Which ever image you choose, you want to start with the back of your pelvis falling into the floor, then the femurs falling into the pelvis and then onto the floor.  Move to the lower leg releasing and then the feet, even the toes.  Release the back of the spine, spreading out to the shoulders, down the arms and fingers.  Notice the back of the neck and head release as well.  Go through this process of release with your body at lease twice.  If you have chronic tension, this would be an exercise you would want to do at least once a day.  You can start with just a few minutes and work up to a half hour.

 

Constructive Rest is an amazing tool for creating body awareness, and decreasing tension.  In my own experience, I have found Constructive Rest a very annoying exercise.  Mainly, because I do not feel like I am doing anything.  That is the point.  The constructive rest, or sometimes called active rest, is doing more for you than a bowl of broccoli.  Besides releasing tension in the body, it also helps create space and alignment in the joints, and gives your nervous system the sense of what it would be like to be effortlessly in alignment.  Who could ask for more?  Try it a few times before you make your own conclusions.  You made need some time to warm up to the idea of doing nothing for so much.

Cats have a natural sense of Constructive Rest.  Picture by David Gelphman.

 

 

 

Bernard, Andre.  Ideokinesis; A Creative Approach to Human Movement and Body Alignmant.  North Altantic Books.  Berkeley, CA. 2006.

 

Franklin, Eric.  Dynamic Alignment Through Imagery.  Human Kinetics. Champagne, IL. 1996.

1 January

The Shoulder

 

The Amazing Moveable Shoulder Girdle

Your shoulder girdle is one of the most movable and capable joints in your body.  Unlike the hip joint that is the typical ball and socket joint that allows you to stand and walk all day long,  the shoulder girdle does not have as much stability as the hip socket.  What it lacks in stability, it makes up for in mobility.  The shoulder girdle is designed to be strong, but more so, to move in all possible directions.  Try moving your leg in all directions, then move your arm in all directions.  Do you notice a difference?

Anatomy of the Shoulder Joint

The shoulder is made up of three bones that create what is called the glenohumeral joint.  The bones that create the shoulder are the humerus, scapula and clavicle.  The only bone to bone connection is at the sternoclavicular joint, where the sternum and clavicle connect.  The scapula lies on top of the ribcage connected by soft tissue, and the humerus lies in the glenohumeral joint cushioned by the subacrominal bursa under the acromion.  See picture below.

Movement of the Glenohumeral Joint

As mentioned before, the movements of this joint are highly complex and therefore need to be well coordinated in order to prevent injury.  The first thing to know about your shoulder girdle before you start to move it, is that it is a lever system.  As your arm moves upward, something needs to counter the action by moving downward.  In this case, the scapula needs to move downward.  In the Pilates world, we call this anchoring the shoulder girdle.   Anchoring means allowing the shoulder girdle to drop down toward the pelvis, and open the front of the shoulder girdle.  Looking at yourself from the front, when you anchor your shoulder girdle, your shoulders are not in your ears and your clavicles are parallel to the ground.  This is an anchored and neutral position of the shoulder girdle.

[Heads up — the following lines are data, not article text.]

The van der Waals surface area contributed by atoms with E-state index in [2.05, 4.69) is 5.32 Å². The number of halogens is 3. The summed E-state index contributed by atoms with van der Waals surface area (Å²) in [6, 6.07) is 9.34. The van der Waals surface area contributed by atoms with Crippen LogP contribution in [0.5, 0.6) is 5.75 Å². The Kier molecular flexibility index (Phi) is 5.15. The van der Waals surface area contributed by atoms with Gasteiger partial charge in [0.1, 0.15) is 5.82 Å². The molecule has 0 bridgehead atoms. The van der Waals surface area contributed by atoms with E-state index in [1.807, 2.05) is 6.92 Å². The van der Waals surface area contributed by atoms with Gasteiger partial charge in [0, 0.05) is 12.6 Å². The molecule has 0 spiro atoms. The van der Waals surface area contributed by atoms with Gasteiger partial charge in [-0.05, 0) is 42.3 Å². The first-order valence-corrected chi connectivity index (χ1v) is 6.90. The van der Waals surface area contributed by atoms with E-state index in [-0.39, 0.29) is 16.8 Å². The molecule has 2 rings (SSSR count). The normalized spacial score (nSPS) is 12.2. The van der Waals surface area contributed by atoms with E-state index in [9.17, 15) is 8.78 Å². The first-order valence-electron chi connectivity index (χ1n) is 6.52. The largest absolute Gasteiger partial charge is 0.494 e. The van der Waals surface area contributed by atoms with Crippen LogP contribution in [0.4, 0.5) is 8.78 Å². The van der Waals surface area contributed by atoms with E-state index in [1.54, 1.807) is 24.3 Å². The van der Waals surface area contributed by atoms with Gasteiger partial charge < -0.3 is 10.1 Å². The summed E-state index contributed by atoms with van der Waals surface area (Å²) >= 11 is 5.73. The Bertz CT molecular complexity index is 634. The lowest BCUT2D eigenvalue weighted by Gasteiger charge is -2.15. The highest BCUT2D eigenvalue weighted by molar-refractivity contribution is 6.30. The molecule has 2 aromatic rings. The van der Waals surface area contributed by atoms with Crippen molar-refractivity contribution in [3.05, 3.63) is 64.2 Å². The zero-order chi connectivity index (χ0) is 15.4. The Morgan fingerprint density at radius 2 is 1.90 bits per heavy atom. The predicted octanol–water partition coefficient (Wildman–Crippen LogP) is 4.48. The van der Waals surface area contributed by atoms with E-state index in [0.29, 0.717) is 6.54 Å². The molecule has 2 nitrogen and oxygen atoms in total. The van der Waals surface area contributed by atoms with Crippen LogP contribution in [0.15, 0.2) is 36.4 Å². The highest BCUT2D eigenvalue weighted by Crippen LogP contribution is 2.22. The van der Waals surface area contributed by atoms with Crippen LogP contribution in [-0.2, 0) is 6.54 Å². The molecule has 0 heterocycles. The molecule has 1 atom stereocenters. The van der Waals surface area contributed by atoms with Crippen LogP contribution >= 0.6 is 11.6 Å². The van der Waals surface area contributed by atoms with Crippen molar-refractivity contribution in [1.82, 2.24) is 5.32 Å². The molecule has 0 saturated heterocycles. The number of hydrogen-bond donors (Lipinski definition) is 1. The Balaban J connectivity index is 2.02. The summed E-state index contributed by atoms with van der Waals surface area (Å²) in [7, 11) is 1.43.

Once you find this neutral anchored position of the shoulder girdle, you are ready to move.  There is so much movement in the shoulder girdle, that it is designed with three changing axis of movement.  The axis of movement changes as you want to increase your range of motion.  So, your coordination and understanding of this joint is paramount.

The first axis of movement is the humerus rotating around the scapula at the glenohumeral joint.  The second axis of movement is the scapula rotating around the clavicle at the acromioclavicular joint.  These two axis of movement bring your arm to a little above ninety degrees to the ground.  The last axis of movement is the clavicle rotating upward at the strenoclavicular joint.  This brings your arm over the top of your head like Caroline’s serve on the title page.  Take a moment to move your arm from by your side to over your head and see if you can feel the change of axis of movement.  First, the humerus, then the scapula and lastly, the clavicle.  Without using all three, you will have a decrease in your range of motion, or potential for injury.

 

 

 

 

 

 

 

 

 

 

 

Rotator Cuff

No shoulder class is complete without talking about the rotator cuff.  The rotator cuff is a group of four muscles that connect from various points on the scapula to the humerus.  The rotator cuff coordinates the movements of the scapula and the humerus.  As you may have realized from the last portion of the class, that means that this group of muscles need to be well versed in the movements of the glenohumeral joint.  The four muscles of the rotator cuff are the teres minor, the supraspinatus, infraspinatur and subscapularus.  The first letter of each of these spells out the work sits.  Sometimes this

group of muscles is referred to as the sits muscles.  The only muscle that is not shown in the picture is the subscapularus that lies underneath the scapula.

To make sure that these muscles are working correctly.  Make sure the you stick to the three axis of movement.  The two axis of movement that often do not get used to their fullest are the movement of the scapula and clavicle.  So,  when you move your shoulder, make sure you allow the scapula and then the clavicle to move.  If you notice that it is not easy to get your scapula to move, you may want to add some scapula exercises to your exercise regime.  Bring your arms in front of you, parallel to the ground with palms facing each other.  Keep the arms long, and bring the scapula together and apart.   Also check that your shoulders are anchored most of the day, and that you incorporate all three axis of movement in the shoulder girdle.  These types should keep your shoulders happy and healthy for years!

 

16 December